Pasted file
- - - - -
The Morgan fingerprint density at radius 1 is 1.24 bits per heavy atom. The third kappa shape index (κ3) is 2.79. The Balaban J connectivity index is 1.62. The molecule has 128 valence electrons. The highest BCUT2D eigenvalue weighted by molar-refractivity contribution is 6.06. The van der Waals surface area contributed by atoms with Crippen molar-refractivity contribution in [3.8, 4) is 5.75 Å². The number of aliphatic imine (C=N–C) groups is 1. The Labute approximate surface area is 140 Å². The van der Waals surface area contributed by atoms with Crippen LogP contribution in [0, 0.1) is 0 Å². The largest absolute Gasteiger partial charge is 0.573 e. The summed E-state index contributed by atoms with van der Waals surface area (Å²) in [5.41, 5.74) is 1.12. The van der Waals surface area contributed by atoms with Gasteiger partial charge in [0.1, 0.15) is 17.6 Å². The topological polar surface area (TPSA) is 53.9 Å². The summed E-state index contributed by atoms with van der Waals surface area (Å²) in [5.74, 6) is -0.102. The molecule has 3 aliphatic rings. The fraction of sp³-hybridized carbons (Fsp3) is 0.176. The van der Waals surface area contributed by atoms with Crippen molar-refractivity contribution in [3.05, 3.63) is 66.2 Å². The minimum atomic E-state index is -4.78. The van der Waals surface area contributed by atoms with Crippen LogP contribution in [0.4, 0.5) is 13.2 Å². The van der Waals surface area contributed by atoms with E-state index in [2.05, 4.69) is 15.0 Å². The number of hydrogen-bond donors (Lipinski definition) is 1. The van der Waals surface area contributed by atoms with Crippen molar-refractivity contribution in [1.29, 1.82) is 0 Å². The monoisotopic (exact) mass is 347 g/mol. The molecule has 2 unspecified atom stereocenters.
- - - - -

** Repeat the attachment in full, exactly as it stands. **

The Morgan fingerprint density at radius 1 is 1.24 bits per heavy atom. The third kappa shape index (κ3) is 2.79. The Balaban J connectivity index is 1.62. The molecule has 128 valence electrons. The highest BCUT2D eigenvalue weighted by molar-refractivity contribution is 6.06. The van der Waals surface area contributed by atoms with Crippen molar-refractivity contribution in [3.8, 4) is 5.75 Å². The number of aliphatic imine (C=N–C) groups is 1. The Labute approximate surface area is 140 Å². The van der Waals surface area contributed by atoms with Crippen LogP contribution in [0, 0.1) is 0 Å². The largest absolute Gasteiger partial charge is 0.573 e. The summed E-state index contributed by atoms with van der Waals surface area (Å²) in [5.41, 5.74) is 1.12. The van der Waals surface area contributed by atoms with Gasteiger partial charge in [0.1, 0.15) is 17.6 Å². The topological polar surface area (TPSA) is 53.9 Å². The summed E-state index contributed by atoms with van der Waals surface area (Å²) in [5.74, 6) is -0.102. The molecule has 3 aliphatic rings. The fraction of sp³-hybridized carbons (Fsp3) is 0.176. The van der Waals surface area contributed by atoms with Crippen molar-refractivity contribution in [3.05, 3.63) is 66.2 Å². The minimum atomic E-state index is -4.78. The van der Waals surface area contributed by atoms with Crippen LogP contribution in [0.4, 0.5) is 13.2 Å². The van der Waals surface area contributed by atoms with E-state index in [2.05, 4.69) is 15.0 Å². The number of hydrogen-bond donors (Lipinski definition) is 1. The van der Waals surface area contributed by atoms with Crippen molar-refractivity contribution in [1.29, 1.82) is 0 Å². The monoisotopic (exact) mass is 347 g/mol. The molecule has 2 unspecified atom stereocenters.